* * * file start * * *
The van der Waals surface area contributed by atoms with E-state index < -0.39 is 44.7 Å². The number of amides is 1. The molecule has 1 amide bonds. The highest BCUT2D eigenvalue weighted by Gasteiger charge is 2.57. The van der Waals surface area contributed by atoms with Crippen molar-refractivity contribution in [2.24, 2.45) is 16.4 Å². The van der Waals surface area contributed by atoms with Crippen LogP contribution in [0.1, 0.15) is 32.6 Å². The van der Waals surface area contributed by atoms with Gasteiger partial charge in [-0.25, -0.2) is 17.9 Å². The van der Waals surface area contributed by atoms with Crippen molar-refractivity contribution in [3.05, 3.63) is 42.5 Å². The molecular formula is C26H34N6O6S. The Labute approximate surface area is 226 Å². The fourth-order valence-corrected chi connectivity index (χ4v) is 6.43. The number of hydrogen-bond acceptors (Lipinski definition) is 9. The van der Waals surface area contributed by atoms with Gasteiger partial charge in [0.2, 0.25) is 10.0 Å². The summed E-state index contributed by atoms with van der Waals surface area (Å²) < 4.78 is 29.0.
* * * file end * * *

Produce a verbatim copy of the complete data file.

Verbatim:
The van der Waals surface area contributed by atoms with E-state index < -0.39 is 44.7 Å². The number of amides is 1. The molecule has 1 amide bonds. The highest BCUT2D eigenvalue weighted by Gasteiger charge is 2.57. The van der Waals surface area contributed by atoms with Crippen molar-refractivity contribution in [2.24, 2.45) is 16.4 Å². The van der Waals surface area contributed by atoms with Crippen LogP contribution in [0.1, 0.15) is 32.6 Å². The van der Waals surface area contributed by atoms with Gasteiger partial charge in [-0.25, -0.2) is 17.9 Å². The van der Waals surface area contributed by atoms with Crippen molar-refractivity contribution in [3.05, 3.63) is 42.5 Å². The molecular formula is C26H34N6O6S. The Labute approximate surface area is 226 Å². The fourth-order valence-corrected chi connectivity index (χ4v) is 6.43. The number of hydrogen-bond acceptors (Lipinski definition) is 9. The van der Waals surface area contributed by atoms with Gasteiger partial charge in [0.2, 0.25) is 10.0 Å². The summed E-state index contributed by atoms with van der Waals surface area (Å²) < 4.78 is 29.0.